Ebola: The Whole Truth
  Dr. Joseph Ramdhanie
November 2014

At the time of this article, we are in the midst of the deadliest epidemic of Ebola in history. Thus far, although the World Health Organization believes that the figure is an underestimate, 9216 persons have been infected and 4555 have died, with a mortality of 50%. But amidst the chaotic and panicked conversations, there is a lot of confusion about the disease. How did the virus start in the first place? Why did it originate in Africa? Why is it so deadly? How does it cause deaths? Is it really airborne? What treatment is there? Is mass panic and hysteria warranted at this stage? Are we prepared to handle cases in our island? To be able to provide answers to these as well as other questions, a proper understanding of the disease is required.


Where did Ebola come from?

Ebola is a virus which, evidence suggests, normally lives harmlessly in fruit bats in equatorial forests of Africa. These bats, although carrying the virus within them, are not affected by it and therefore do not normally display any symptoms or die as a result of the virus. Animals that harbor viruses (or bacteria) within them and remain asymptomatic are called hosts. These bats can also drop half eaten fruits which are consumed by other forest animals that are subsequently infected. Human contact with blood, body secretions and fluids from these animals can result in transmission of the virus from the animal to humans.

The process of transmission of a virus or bacteria from an asymptomatic animal host to a human is called Zoonosis and is not specific to the transmission of Ebola by bats, since this is also seen in rabies (transmitted to humans from rats and dogs) and certain types of flu (transmitted to humans via birds) among others.


There were two outbreaks of Ebola previously, both in 1976, and they took place in Sudan and Congo which are also African countries. In fact, there is a river in the Democratic Republic of Congo called the Ebola River near the village where the first outbreak started and from which the disease got its name.


Who were the first cases  of Ebola in this current epidemic and how were they infected?

The current outbreak started in December 2013 in a village called Meliandou, in southeastern Guinea. The first known case was a two year old boy named Emile who died on December 6th 2013 after having experienced fever, vomiting and diarrhea. It is suspected that he was infected by direct contact with an infected bat since reports suggest that his family hunted bats as meat. His mother, sister and grandmother passed away shortly thereafter with the same symptoms. The disease continued to spread from this point to the surrounding villages, since these were the persons who were taking care of the ill family, as well as to those who had direct contact with the bodies up until the funeral.



How is Ebola transmitted?

Human to human transmission occurs when body fluids (including blood, saliva, vomit, faeces, urine, sweat, breast milk and semen) from an infected person or objects (including clothing, surfaces and medical supplies) contaminated with these fluids (which contain virus particles) come into direct contact with broken skin (a cut or bruise) or an exposed mucous membrane (eyes, nose and mouth) of a previously uninfected human. Of particular significance regarding body fluids is that, in those who survive the disease, they can still transmit the disease to other persons by way of bodily secretions, including semen and breast milk, for an extended period of time. It has been found that men who have recovered from Ebola remain capable of transmitting the virus (which is still persisting within their bodies) for up to 7 weeks in semen.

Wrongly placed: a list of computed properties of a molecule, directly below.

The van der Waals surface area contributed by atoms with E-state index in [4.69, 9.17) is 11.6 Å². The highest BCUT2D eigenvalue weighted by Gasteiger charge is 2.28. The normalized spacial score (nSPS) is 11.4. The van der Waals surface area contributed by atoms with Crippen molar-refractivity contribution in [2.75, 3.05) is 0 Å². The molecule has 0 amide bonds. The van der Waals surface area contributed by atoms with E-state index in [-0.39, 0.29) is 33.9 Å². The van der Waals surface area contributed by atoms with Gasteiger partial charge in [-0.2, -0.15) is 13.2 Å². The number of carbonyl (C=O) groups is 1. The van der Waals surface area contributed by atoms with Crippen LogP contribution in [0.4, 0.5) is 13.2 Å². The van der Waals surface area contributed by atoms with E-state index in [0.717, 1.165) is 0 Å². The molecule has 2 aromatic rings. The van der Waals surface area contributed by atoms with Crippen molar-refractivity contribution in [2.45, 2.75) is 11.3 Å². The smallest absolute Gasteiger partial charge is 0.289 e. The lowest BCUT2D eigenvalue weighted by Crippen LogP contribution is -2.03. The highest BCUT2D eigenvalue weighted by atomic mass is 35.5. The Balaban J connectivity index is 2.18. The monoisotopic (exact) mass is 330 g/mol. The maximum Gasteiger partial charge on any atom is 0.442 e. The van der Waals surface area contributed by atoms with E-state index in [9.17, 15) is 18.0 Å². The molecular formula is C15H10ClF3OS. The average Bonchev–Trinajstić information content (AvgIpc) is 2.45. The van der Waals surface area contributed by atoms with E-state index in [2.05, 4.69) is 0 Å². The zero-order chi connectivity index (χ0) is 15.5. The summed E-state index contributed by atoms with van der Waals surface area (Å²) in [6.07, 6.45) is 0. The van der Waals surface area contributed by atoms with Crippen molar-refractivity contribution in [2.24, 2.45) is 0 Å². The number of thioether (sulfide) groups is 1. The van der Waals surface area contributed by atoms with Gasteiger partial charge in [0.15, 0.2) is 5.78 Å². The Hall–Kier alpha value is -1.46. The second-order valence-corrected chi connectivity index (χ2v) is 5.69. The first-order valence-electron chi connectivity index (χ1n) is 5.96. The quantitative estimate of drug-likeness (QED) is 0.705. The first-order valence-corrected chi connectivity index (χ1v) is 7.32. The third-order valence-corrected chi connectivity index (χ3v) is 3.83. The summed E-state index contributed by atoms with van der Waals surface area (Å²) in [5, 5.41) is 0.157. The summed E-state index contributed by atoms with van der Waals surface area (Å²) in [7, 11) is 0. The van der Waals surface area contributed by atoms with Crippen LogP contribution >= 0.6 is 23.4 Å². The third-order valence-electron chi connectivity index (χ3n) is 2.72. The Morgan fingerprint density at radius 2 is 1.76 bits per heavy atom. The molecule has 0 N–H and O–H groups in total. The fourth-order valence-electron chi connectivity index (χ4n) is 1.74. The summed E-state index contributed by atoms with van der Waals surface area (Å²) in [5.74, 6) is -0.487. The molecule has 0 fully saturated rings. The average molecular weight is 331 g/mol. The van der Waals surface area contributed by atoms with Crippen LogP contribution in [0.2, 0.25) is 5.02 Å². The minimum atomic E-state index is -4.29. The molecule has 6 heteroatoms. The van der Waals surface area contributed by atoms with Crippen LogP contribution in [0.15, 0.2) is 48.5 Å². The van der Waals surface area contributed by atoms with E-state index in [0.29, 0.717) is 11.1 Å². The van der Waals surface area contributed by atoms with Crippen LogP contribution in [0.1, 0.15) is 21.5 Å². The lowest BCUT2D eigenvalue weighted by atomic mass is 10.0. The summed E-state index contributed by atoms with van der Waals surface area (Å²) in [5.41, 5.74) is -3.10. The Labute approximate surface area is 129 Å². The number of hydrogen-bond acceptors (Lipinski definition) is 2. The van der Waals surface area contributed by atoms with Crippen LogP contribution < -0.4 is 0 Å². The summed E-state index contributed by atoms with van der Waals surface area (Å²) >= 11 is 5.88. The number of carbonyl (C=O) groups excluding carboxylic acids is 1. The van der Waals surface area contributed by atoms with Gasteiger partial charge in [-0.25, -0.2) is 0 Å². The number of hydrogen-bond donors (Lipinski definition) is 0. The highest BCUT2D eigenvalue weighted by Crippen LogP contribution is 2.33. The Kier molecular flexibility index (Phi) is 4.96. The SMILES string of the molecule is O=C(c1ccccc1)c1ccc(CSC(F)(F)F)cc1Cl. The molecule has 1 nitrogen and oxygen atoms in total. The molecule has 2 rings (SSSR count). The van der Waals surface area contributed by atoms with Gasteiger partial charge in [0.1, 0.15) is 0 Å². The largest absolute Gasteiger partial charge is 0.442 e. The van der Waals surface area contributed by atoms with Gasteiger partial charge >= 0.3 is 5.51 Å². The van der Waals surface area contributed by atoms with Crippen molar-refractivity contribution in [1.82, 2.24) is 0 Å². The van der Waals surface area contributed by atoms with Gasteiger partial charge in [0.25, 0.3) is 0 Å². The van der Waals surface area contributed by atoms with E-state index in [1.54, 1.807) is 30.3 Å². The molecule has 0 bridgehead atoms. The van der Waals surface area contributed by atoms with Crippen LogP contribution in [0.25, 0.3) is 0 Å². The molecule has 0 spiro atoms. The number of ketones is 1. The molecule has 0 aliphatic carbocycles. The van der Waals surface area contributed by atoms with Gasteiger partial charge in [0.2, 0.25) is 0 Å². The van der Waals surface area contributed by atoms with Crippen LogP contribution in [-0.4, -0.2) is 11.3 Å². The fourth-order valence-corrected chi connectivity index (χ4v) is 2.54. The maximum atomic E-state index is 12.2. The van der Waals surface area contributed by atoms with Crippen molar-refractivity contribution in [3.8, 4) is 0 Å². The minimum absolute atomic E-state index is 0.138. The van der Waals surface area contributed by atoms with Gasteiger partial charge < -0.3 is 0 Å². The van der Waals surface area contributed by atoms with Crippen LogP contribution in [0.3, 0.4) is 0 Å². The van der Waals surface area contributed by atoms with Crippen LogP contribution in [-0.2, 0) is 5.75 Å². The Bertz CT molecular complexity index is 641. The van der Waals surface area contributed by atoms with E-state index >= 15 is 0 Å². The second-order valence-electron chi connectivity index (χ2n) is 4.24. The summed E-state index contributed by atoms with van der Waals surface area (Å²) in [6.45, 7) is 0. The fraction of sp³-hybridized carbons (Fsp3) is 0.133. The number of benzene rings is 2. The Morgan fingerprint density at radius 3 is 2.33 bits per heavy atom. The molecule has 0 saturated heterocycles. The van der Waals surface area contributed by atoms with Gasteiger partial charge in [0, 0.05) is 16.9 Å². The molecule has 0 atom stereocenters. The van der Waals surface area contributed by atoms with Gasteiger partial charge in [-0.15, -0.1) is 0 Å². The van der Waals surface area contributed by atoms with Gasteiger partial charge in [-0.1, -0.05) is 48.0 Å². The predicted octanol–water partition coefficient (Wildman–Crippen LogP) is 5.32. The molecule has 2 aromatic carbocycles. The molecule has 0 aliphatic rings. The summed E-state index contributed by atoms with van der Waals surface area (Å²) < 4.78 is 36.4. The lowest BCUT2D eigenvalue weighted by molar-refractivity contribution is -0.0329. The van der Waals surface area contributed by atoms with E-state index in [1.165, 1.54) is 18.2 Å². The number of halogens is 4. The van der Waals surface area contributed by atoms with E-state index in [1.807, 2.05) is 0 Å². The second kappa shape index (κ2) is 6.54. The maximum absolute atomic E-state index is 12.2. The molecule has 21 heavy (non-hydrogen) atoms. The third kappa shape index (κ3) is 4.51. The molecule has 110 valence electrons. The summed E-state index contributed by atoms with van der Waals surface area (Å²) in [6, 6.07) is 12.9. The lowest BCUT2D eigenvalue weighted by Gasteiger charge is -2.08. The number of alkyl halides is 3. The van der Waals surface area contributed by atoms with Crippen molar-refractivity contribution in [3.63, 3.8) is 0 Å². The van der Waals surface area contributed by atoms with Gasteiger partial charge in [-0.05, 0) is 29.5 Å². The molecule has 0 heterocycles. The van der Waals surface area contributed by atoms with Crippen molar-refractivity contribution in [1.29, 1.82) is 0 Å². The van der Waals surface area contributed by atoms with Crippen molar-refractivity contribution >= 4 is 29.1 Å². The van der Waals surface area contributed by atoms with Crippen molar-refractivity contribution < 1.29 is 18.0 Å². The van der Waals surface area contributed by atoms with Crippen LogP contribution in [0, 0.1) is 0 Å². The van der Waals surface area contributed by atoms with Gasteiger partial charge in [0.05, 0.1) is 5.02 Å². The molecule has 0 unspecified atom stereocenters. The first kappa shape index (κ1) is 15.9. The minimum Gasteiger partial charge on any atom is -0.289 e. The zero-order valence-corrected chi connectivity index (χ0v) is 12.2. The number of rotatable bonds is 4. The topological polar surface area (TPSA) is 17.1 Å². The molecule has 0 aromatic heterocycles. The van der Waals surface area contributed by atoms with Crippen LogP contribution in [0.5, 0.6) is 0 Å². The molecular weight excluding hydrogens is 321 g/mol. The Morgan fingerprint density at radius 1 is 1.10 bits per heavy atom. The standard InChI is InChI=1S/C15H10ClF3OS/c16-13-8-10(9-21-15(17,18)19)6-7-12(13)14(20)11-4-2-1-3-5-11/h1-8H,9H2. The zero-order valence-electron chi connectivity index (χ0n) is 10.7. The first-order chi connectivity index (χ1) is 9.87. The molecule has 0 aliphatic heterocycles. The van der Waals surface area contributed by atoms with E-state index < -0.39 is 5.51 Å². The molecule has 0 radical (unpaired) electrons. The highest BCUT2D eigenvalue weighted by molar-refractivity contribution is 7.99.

I have heard some people saying recently that Ebola is now an airborne disease. Is this true?

Simply put, the answer is no. By definition, an airborne disease is one which, on aerosolized dust or liquid, stays suspended in air currents long enough to travel for considerable distances on air currents and causes infection at a distance between the source and the person infected.


Examples of diseases which are spread by airborne mechanisms include influenza, measles, chicken pox, anthrax and tuberculosis.


The Centers for Disease Control and Prevention (CDC) did update their statement on Ebola transmission to include the probability that, although coughing and sneezing are not normally symptoms of Ebola infection, if a symptomatic patient sneezes or coughs (for any reason) and expels saliva or mucus in this way directly onto unprotected mucous membrane surfaces or broken skin of an uninfected person, the viral particles in the secretions can cause infection. There is no evidence currently to suggest that the Ebola viral particles can float independently around in the air and be inhaled to cause infection at a later point in the day.


How is it that three separate countries ended up with Ebola at the same time?

As can be seen from the map outline below, these first cases are located near the border of Guinea, in close proximity to the borders of both Sierra Leone and Liberia. The virus continued spreading person to person and village to village until it spilled over into these two other countries.